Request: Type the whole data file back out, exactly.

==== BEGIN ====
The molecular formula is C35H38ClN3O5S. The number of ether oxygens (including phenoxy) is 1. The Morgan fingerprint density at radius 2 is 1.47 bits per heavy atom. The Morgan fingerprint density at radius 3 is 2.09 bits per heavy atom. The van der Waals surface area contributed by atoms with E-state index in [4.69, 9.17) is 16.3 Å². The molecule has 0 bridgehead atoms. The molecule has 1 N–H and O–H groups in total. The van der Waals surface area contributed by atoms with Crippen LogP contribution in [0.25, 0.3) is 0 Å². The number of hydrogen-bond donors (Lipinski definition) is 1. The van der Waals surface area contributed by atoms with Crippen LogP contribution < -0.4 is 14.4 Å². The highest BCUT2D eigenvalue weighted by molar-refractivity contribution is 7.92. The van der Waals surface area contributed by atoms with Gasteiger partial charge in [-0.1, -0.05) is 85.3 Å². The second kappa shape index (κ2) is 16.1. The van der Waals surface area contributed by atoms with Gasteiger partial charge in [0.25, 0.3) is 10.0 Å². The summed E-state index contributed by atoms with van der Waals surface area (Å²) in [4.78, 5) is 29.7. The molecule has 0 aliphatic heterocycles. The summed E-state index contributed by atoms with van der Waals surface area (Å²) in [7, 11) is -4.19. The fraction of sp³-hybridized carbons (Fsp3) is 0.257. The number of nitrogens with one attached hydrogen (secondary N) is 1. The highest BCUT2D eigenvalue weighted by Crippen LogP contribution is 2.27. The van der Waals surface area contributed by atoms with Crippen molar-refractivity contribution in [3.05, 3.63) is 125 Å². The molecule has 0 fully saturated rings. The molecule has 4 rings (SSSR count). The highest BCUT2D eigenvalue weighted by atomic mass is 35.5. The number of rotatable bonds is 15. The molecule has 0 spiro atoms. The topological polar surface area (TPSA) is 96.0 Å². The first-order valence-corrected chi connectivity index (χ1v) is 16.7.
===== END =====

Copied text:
The molecular formula is C35H38ClN3O5S. The number of ether oxygens (including phenoxy) is 1. The Morgan fingerprint density at radius 2 is 1.47 bits per heavy atom. The Morgan fingerprint density at radius 3 is 2.09 bits per heavy atom. The van der Waals surface area contributed by atoms with E-state index in [4.69, 9.17) is 16.3 Å². The molecule has 0 bridgehead atoms. The molecule has 1 N–H and O–H groups in total. The van der Waals surface area contributed by atoms with Crippen LogP contribution in [0.25, 0.3) is 0 Å². The number of hydrogen-bond donors (Lipinski definition) is 1. The van der Waals surface area contributed by atoms with Crippen LogP contribution < -0.4 is 14.4 Å². The highest BCUT2D eigenvalue weighted by molar-refractivity contribution is 7.92. The van der Waals surface area contributed by atoms with Gasteiger partial charge in [-0.1, -0.05) is 85.3 Å². The second kappa shape index (κ2) is 16.1. The van der Waals surface area contributed by atoms with Gasteiger partial charge in [0.25, 0.3) is 10.0 Å². The summed E-state index contributed by atoms with van der Waals surface area (Å²) in [4.78, 5) is 29.7. The molecule has 0 aliphatic heterocycles. The summed E-state index contributed by atoms with van der Waals surface area (Å²) in [7, 11) is -4.19. The fraction of sp³-hybridized carbons (Fsp3) is 0.257. The number of nitrogens with one attached hydrogen (secondary N) is 1. The highest BCUT2D eigenvalue weighted by Crippen LogP contribution is 2.27. The van der Waals surface area contributed by atoms with Crippen molar-refractivity contribution in [3.05, 3.63) is 125 Å². The molecule has 0 fully saturated rings. The molecule has 4 rings (SSSR count). The highest BCUT2D eigenvalue weighted by atomic mass is 35.5. The number of rotatable bonds is 15. The molecule has 0 spiro atoms. The topological polar surface area (TPSA) is 96.0 Å². The first-order valence-corrected chi connectivity index (χ1v) is 16.7.